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Halford, Susan and Tinati, Ramine (2015) Crowdsourcing In, Wiley Blackwell Encyclopedia of Sociology. Wiley Blackwell

Record type: Book Section


‘Crowdsourcing’ describes the diverse practices of online distributed knowledge production whereby the Web is used to host collaborative platforms that focus large volumes of information, from multiple users, towards specific tasks. Sometimes described as the ‘wisdom of the crowd’ or ‘collective intelligence’ crowdsourcing was originally conceived as a model for business innovation has now been taken up by a range of organizations and users – from business to government, charities and NGOs – and has come to describe different models of practice ranging from tightly prescribed human computational tasks to looser forms of collective data gathering. Usually undertaken voluntarily, crowdsourcing raises questions about participants’ motivation, data quality and sustainability; and also broader questions about the politics of knowledge production - as citizens rather than experts come to play a greater role in generating knowledge about our world – and the changing nature of labour markets, as salaried professionals are replaced with unpaid volunteers.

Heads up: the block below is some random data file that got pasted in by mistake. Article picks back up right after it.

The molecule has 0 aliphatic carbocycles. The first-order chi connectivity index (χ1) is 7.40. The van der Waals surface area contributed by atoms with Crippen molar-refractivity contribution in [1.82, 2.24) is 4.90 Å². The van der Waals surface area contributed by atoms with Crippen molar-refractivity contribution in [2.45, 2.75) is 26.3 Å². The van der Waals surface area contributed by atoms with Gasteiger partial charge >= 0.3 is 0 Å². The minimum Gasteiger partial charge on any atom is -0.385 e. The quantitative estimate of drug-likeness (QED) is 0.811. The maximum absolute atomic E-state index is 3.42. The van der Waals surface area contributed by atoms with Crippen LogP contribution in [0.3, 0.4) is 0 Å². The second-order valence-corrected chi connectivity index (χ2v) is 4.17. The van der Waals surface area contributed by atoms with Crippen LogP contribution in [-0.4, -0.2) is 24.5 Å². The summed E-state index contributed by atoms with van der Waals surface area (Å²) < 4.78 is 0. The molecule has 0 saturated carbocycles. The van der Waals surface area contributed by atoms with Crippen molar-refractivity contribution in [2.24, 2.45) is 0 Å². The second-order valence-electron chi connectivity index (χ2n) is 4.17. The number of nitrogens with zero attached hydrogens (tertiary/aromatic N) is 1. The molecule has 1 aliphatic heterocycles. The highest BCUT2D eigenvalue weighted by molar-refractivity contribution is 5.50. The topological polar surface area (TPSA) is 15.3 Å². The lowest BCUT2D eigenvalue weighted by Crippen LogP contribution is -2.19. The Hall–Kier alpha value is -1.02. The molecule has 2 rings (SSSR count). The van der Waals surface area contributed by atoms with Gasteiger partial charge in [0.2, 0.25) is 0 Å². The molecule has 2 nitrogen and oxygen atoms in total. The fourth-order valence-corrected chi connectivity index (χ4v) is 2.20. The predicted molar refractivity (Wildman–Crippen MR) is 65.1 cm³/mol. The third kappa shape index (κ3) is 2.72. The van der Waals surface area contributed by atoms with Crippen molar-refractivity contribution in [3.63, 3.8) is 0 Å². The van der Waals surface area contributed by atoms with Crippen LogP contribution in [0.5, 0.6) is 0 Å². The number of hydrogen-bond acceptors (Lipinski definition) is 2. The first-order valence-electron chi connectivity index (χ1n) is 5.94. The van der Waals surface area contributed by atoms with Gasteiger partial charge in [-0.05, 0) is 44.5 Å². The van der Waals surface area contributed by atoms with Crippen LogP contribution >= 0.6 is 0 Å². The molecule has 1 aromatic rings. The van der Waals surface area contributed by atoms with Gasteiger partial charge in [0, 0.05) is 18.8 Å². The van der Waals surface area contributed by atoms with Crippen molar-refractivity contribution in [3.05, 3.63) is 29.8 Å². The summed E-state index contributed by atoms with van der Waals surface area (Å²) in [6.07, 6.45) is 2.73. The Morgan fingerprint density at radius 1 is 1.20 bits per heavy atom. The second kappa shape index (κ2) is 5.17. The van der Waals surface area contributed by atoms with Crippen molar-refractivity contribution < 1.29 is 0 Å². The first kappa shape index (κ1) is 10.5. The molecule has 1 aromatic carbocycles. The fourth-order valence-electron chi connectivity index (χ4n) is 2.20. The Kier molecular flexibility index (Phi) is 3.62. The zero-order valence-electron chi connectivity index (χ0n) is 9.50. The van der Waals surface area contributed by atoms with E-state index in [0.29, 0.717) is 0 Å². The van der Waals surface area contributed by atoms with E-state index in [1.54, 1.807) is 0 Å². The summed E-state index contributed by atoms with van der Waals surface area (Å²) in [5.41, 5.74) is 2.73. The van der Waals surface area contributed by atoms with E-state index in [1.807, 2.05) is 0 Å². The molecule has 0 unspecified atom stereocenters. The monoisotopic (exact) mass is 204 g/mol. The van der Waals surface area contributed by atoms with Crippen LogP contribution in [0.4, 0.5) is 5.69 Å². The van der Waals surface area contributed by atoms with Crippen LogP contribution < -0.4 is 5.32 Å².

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Accepted/In Press date: 28 January 2015
Organisations: Sociology, Social Policy & Criminology


Local EPrints ID: 375198
PURE UUID: 95ffcd3c-62f9-442c-a7a8-c1c6a134787d

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Date deposited: 17 Mar 2015 13:24
Last modified: 17 Jul 2017 21:19

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